What has it been like filming with Rachelle Lefevre? 

Rachelle is wonderful. And we’ve had a great time, there’s a lot of technical sci-fi kind of dialogue, so it’s been fun figuring out how to tell the emotional story within the exposition and the very unemotional language of the future world they’re living in. So having to explain to the audience what’s going on and explain in a whole new world, but also maintaining the emotional line. Rachelle’s wonderful and incredibly talented and she’s making some incredibly technically dialogue sound conversational and beautiful and just like two people sitting in their home talking.

What are your personal thoughts on virtual reality technology? If you were given the same type of device that Sarah has would you use it? 

I’m not sure I would be a candidate for the virtual other life. I feel like I’m not very tech savvy, and a lot about that sort of thing sounds quite confusing and I tend to not like to meddle with things I don’t understand very well.

Philip K. Dick’s stories have a universal theme of humanity. Can you elaborate on the humanity and theme of this episode? 

Well, one of the things that’s interesting that’s explored in this episode is how technology is touted as something that is going to be helpful and great and a positive influence on us as people. But it ultimately is kind of impersonal and ends up creating obstacles for people. I’m sure that if Sarah had just toughed it out a bit longer, eventually she might have actually gotten her life together, but, this idea of the quick fix is… “Well, if I go somewhere else, I’ll be someone else and it will be fine, and everything will be fine.” And that’s not really how life works. That’s not really how emotional recovery and reality work. The humanity of these characters gets eclipsed by the technology, because it gets to a point where they aren’t sure what to believe any more, nor what to trust or what’s real. That’s fascinating.

Can you talk a little about the production design, costumes and look of the episode? What stands out to you personally? How has it helped you get into character? 

The design in general is not too modern or futuristic, which I think was interesting as far as informing of the tone of the world that we’re creating. This is actually quite grounded in reality. So, a lot of things that are supposed to be from the future are not that different and are just an extension of the technology we have already so it feels quite like a logical progression. As far as the costumes, it’s not crazy out there ideas, but there is a slightly “otherness” feel to the general look of it. But not distractingly like, “Oh, nobody is ever, ever going to dress like that”, or have things that look like that. I think it walks that very nice line as far as not being distracting but being interesting and intriguing and feeling like it could really exist.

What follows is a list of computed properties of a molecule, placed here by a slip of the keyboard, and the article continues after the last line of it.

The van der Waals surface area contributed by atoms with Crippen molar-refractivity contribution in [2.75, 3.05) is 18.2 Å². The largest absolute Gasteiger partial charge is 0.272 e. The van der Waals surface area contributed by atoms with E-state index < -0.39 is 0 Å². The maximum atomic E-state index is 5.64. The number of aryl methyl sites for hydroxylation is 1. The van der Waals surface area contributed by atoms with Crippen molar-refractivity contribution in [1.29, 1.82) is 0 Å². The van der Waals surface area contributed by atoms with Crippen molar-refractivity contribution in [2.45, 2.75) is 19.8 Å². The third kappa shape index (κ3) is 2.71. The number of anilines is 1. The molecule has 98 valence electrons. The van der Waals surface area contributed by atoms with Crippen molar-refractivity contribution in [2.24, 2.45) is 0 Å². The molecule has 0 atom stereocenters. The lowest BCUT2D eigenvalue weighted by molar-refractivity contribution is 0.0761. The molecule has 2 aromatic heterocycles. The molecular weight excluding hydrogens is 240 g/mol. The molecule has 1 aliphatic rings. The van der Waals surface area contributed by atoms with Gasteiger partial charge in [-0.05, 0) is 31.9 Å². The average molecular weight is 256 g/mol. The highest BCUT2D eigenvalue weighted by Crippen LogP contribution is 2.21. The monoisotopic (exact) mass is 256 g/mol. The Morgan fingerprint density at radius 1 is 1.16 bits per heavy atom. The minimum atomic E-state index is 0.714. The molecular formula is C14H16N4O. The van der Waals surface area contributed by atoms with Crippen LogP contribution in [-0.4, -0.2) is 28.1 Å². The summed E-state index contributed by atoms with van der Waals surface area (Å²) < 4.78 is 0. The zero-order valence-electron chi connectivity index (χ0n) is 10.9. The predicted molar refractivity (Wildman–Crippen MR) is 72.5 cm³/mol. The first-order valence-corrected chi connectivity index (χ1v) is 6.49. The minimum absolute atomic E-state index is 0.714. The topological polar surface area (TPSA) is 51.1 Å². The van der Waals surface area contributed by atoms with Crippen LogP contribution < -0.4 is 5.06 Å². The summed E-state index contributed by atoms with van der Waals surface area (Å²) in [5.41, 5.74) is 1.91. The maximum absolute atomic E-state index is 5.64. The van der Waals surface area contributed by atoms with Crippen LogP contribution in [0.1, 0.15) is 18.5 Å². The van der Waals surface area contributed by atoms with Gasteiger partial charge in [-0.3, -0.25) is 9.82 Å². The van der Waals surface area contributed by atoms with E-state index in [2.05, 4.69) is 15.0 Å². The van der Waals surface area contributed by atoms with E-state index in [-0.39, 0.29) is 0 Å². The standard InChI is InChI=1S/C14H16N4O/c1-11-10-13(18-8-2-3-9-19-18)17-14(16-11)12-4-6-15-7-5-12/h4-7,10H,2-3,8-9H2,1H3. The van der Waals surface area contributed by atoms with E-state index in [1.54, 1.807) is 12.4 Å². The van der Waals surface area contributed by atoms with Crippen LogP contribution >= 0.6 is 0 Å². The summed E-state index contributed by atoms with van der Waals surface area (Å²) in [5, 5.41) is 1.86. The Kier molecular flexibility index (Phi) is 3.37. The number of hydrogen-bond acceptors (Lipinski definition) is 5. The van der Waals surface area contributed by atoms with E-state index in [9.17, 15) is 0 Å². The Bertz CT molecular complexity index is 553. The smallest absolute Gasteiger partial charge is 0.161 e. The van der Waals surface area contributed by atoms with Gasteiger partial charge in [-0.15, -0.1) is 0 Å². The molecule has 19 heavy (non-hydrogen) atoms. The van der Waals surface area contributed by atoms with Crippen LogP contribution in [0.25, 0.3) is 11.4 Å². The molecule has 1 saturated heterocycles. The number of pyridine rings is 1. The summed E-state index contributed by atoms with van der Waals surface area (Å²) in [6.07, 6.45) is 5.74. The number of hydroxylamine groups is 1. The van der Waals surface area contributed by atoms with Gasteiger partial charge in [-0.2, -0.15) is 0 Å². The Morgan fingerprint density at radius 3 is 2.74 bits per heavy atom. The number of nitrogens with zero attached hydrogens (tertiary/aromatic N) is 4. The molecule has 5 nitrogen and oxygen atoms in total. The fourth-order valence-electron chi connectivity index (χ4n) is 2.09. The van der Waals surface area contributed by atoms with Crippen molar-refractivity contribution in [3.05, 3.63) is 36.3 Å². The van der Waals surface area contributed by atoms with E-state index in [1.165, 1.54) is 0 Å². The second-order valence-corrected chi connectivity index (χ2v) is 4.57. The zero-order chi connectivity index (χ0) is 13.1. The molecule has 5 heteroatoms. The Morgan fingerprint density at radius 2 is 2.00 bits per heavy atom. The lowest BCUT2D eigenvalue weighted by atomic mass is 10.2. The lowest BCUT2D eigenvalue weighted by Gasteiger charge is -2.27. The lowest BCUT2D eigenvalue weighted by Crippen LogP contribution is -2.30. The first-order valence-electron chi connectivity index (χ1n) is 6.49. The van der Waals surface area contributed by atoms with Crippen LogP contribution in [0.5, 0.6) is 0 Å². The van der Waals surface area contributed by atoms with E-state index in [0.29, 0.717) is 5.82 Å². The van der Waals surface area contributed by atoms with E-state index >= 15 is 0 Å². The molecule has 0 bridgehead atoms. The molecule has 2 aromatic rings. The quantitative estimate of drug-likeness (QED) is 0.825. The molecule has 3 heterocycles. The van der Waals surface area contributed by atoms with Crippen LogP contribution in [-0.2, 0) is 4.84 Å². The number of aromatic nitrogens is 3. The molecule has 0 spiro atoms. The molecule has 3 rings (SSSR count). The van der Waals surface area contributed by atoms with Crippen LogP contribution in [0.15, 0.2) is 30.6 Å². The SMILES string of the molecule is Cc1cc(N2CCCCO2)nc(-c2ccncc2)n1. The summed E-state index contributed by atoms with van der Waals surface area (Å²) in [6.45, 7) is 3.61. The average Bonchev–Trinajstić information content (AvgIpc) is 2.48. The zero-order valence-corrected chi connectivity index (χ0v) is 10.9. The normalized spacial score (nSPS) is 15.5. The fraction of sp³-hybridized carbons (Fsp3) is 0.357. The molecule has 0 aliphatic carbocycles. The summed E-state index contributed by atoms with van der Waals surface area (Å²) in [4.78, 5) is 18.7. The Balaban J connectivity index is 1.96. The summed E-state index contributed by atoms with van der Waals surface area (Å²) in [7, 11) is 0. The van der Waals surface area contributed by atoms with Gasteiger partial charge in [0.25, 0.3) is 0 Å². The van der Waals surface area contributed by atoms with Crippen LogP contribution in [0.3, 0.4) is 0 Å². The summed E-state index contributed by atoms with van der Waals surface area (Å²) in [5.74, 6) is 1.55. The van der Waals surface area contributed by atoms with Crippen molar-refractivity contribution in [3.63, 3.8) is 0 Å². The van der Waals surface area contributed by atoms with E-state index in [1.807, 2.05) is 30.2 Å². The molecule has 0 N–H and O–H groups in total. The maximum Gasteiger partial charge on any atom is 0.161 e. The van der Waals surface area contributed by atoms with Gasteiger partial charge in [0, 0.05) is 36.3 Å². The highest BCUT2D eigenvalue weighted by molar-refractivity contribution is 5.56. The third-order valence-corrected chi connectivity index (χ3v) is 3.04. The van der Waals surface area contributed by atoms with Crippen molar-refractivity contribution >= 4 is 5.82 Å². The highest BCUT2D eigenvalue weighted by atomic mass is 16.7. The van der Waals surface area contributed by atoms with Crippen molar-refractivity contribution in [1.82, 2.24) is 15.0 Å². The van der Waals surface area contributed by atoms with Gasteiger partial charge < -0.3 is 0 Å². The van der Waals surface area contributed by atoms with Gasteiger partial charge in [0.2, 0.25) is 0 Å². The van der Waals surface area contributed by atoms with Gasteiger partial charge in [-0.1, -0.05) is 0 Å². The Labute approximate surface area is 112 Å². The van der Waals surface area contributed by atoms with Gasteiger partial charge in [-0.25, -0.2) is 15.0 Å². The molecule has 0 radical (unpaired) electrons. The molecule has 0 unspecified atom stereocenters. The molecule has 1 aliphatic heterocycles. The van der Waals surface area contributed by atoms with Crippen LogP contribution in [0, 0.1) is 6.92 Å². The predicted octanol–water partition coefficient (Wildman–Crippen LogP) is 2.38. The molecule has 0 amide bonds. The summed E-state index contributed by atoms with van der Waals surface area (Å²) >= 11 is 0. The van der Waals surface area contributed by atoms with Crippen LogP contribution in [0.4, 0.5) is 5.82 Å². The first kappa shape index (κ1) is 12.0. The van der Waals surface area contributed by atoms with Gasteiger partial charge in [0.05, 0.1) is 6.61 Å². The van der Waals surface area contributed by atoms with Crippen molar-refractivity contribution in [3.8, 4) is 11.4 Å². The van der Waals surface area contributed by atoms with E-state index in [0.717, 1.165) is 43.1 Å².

When you read the script did you connect more with George (character in the present) or Sarah (character in the future)? Why? 

Well, I actually read it as one character. And I didn’t feel like George and Sarah were actually two different people at all. I think the way it’s written maintains that integrity throughout, and ultimately the struggles that they’re both going through and the challenges that they’re facing are based on the same emotional truth. And they’re just slightly different circumstances, and it just felt like two, very well actualised explorations of the same person going through two different life choices, life paths.

How has it been working with Jeffrey Reiner? What is the collaboration process like? 

Jeffrey’s been absolutely wonderful. He’s incredibly collaborative and very funny and smart and fun to be on set with. And he really likes the material and understands it and understands the emotional beats of it and I think has a really good handle on the “Sci-Fi-ness” verses being a very human story underneath. I’ve had a great time. I’m kind of bummed we’re only doing one episode.

Are you keen to do more scifi in the future? 

I’ve done a lot of genres in my career - as far as characters or stories that exist in other worlds - and what fun is that you get to tell interesting and powerful stories but you have some fun to spice up the options for what can happen to a character in these set of circumstances. And that’s really fun, I’ve had a great time.

October 11, 2017 12:48pm ET by Channel 4